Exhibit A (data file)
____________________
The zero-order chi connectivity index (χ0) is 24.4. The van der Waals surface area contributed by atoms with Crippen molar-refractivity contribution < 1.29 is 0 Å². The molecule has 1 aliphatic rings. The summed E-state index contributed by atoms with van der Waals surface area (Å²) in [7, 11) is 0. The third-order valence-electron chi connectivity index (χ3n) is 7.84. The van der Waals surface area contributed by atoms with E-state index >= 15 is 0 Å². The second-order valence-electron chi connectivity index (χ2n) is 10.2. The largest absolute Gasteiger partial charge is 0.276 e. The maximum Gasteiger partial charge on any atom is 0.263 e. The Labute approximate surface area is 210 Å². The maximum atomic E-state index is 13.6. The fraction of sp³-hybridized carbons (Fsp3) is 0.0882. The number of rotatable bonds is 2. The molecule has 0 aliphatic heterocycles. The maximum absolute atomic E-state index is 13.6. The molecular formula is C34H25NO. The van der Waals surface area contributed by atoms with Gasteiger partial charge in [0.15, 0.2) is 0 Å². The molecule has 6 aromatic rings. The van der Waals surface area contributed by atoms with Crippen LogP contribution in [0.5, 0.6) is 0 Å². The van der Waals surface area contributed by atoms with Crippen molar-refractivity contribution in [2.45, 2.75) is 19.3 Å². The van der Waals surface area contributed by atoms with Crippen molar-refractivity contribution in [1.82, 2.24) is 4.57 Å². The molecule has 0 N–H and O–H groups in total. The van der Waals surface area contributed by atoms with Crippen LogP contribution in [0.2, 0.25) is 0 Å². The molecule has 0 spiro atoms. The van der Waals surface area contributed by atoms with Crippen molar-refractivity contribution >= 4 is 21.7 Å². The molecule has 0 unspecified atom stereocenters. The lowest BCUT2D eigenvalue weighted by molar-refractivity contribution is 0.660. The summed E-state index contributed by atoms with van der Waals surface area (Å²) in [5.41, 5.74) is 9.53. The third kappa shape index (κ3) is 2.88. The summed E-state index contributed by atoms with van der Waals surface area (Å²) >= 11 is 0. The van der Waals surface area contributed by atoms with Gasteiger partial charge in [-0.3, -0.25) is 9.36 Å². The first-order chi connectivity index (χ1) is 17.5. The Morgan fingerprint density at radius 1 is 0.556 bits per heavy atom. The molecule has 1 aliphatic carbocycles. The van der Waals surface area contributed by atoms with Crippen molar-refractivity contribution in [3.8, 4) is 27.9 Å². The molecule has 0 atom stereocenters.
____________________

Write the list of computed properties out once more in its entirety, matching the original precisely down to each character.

The zero-order chi connectivity index (χ0) is 24.4. The van der Waals surface area contributed by atoms with Crippen molar-refractivity contribution < 1.29 is 0 Å². The molecule has 1 aliphatic rings. The summed E-state index contributed by atoms with van der Waals surface area (Å²) in [7, 11) is 0. The third-order valence-electron chi connectivity index (χ3n) is 7.84. The van der Waals surface area contributed by atoms with E-state index >= 15 is 0 Å². The second-order valence-electron chi connectivity index (χ2n) is 10.2. The largest absolute Gasteiger partial charge is 0.276 e. The maximum Gasteiger partial charge on any atom is 0.263 e. The Labute approximate surface area is 210 Å². The maximum atomic E-state index is 13.6. The fraction of sp³-hybridized carbons (Fsp3) is 0.0882. The number of rotatable bonds is 2. The molecule has 0 aliphatic heterocycles. The maximum absolute atomic E-state index is 13.6. The molecular formula is C34H25NO. The van der Waals surface area contributed by atoms with Gasteiger partial charge in [0.15, 0.2) is 0 Å². The molecule has 6 aromatic rings. The van der Waals surface area contributed by atoms with Crippen LogP contribution in [0.5, 0.6) is 0 Å². The van der Waals surface area contributed by atoms with Crippen molar-refractivity contribution in [2.45, 2.75) is 19.3 Å². The van der Waals surface area contributed by atoms with Crippen molar-refractivity contribution in [1.82, 2.24) is 4.57 Å². The molecule has 0 N–H and O–H groups in total. The van der Waals surface area contributed by atoms with Crippen LogP contribution in [0.2, 0.25) is 0 Å². The molecule has 0 spiro atoms. The van der Waals surface area contributed by atoms with Crippen molar-refractivity contribution >= 4 is 21.7 Å². The molecule has 0 unspecified atom stereocenters. The lowest BCUT2D eigenvalue weighted by molar-refractivity contribution is 0.660. The summed E-state index contributed by atoms with van der Waals surface area (Å²) in [5.41, 5.74) is 9.53. The third kappa shape index (κ3) is 2.88. The summed E-state index contributed by atoms with van der Waals surface area (Å²) >= 11 is 0. The van der Waals surface area contributed by atoms with Gasteiger partial charge in [-0.3, -0.25) is 9.36 Å². The first-order chi connectivity index (χ1) is 17.5. The Morgan fingerprint density at radius 1 is 0.556 bits per heavy atom. The molecule has 1 aliphatic carbocycles. The van der Waals surface area contributed by atoms with Crippen molar-refractivity contribution in [3.8, 4) is 27.9 Å². The molecule has 0 atom stereocenters.